What Should I Say To My Employer When Requesting An Accommodation For My Disability?
The Americans With Disabilities Act (ADA) and California’s Fair Employment and Housing Act (FEHA) protect you from disability discrimination on the job. These laws also require your employer to make reasonable accommodations—adjustments or modifications that allow you to perform the basic duties of your job. Reasonable accommodations
Requesting an Accommodation for Your Disability
Your employer has an affirmative duty to make reasonable accommodations for your disability, as long as it is not unduly costly or cause an undue hardship. Your employer must also engage in an interactive process with you, which is communicating with you to determine what would be a reasonable accommodation of your disability. To start the process, you will need to do the following:
- You must disclose your disability to at least one person at your job such as your supervisor or a human resources manager. You are not required to disclose everything about your disability, but you must provide enough details to show that you are disabled and need an accommodation.
- You should use certain words when discussing your disability with your employer such as disability, limiting, impairment, major life activities, and accommodation.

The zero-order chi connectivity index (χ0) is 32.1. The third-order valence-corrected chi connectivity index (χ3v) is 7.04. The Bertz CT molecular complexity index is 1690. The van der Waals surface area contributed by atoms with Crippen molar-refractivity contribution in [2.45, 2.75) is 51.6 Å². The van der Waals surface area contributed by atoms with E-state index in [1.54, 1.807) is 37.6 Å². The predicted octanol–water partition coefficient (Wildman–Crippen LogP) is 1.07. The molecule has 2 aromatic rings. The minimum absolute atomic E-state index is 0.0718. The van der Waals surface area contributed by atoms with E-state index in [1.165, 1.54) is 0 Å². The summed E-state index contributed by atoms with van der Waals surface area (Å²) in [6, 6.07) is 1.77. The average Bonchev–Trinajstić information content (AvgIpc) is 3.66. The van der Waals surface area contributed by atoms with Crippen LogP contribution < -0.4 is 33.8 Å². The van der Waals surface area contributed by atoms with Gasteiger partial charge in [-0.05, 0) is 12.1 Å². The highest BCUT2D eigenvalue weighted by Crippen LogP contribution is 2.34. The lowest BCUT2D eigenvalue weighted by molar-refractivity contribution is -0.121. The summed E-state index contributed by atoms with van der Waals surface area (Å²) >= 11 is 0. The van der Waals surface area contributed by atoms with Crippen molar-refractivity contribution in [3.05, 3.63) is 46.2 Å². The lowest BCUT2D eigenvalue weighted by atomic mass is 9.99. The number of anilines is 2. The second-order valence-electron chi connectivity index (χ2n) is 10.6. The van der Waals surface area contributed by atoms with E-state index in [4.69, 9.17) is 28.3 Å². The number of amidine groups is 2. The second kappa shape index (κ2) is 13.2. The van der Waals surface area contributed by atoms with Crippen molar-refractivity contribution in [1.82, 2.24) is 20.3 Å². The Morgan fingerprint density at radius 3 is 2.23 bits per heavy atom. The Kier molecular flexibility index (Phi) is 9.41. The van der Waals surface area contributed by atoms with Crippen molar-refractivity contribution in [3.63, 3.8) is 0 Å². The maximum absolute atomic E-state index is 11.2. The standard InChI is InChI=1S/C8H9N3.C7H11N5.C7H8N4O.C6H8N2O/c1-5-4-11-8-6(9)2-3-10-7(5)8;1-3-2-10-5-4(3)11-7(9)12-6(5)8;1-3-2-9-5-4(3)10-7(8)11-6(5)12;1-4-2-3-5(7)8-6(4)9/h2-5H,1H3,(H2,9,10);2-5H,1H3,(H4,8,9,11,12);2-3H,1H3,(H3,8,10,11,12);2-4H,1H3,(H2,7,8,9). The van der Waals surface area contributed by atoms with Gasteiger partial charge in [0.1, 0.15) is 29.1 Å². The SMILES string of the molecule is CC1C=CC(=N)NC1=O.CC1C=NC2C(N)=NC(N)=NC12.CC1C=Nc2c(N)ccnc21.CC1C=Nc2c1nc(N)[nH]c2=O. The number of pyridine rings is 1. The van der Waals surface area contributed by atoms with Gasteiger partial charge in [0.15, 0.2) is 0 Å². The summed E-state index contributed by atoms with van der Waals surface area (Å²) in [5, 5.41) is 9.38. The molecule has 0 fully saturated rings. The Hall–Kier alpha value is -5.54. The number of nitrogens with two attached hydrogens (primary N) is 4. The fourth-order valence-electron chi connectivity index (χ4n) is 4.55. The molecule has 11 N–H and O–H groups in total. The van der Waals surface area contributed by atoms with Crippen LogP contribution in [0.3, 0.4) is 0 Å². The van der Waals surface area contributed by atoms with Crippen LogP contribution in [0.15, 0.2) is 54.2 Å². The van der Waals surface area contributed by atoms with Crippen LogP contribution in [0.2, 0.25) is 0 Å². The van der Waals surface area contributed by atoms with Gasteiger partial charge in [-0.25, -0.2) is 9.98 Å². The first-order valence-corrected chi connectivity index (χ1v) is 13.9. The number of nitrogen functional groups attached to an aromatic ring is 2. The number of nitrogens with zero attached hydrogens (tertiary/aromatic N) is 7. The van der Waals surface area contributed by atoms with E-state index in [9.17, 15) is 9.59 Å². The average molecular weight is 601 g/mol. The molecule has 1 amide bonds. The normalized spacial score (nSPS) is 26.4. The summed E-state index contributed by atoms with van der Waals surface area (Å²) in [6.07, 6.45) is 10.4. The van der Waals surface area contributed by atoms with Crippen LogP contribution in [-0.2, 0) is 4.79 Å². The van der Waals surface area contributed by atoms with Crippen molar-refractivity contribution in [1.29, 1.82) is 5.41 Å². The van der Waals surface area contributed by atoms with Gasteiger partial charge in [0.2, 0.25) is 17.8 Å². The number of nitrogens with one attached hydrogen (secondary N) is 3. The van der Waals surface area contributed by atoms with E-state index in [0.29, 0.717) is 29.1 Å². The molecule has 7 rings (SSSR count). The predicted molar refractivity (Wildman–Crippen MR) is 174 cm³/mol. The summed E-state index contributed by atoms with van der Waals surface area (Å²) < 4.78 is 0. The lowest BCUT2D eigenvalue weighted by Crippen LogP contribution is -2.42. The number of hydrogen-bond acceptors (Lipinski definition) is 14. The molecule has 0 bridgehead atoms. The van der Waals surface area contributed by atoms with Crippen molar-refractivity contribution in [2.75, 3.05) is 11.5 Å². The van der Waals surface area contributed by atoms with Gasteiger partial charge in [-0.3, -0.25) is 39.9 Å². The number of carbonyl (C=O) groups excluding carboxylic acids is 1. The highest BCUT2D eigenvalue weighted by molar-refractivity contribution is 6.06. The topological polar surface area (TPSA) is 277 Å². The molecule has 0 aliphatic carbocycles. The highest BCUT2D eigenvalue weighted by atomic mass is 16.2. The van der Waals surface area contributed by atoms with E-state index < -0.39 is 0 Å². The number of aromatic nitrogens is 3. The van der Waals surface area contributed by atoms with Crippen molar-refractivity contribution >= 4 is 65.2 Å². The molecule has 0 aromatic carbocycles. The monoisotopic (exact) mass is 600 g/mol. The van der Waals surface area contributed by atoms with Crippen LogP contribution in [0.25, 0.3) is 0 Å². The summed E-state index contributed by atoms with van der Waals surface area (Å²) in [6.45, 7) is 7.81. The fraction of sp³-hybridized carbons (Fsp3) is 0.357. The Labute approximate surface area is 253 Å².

- You are not required to request an accommodation in writing. However, it would be extremely useful to put your request in writing as well as orally informing your employer that you need this. You should keep a copy of the request for your records. Making your request in writing protects you if your employer later denies that you made a request for an accommodation.
- You do not need to provide your medical or mental health records to request an accommodation. A letter from your doctor or other medical document showing you have a disability should be sufficient.
Did your employer deny your request for an accommodation that you need because of your disability? Start an online chat or fill out our online form to schedule a free, no-obligation consultation with an Orange County employment litigation attorney.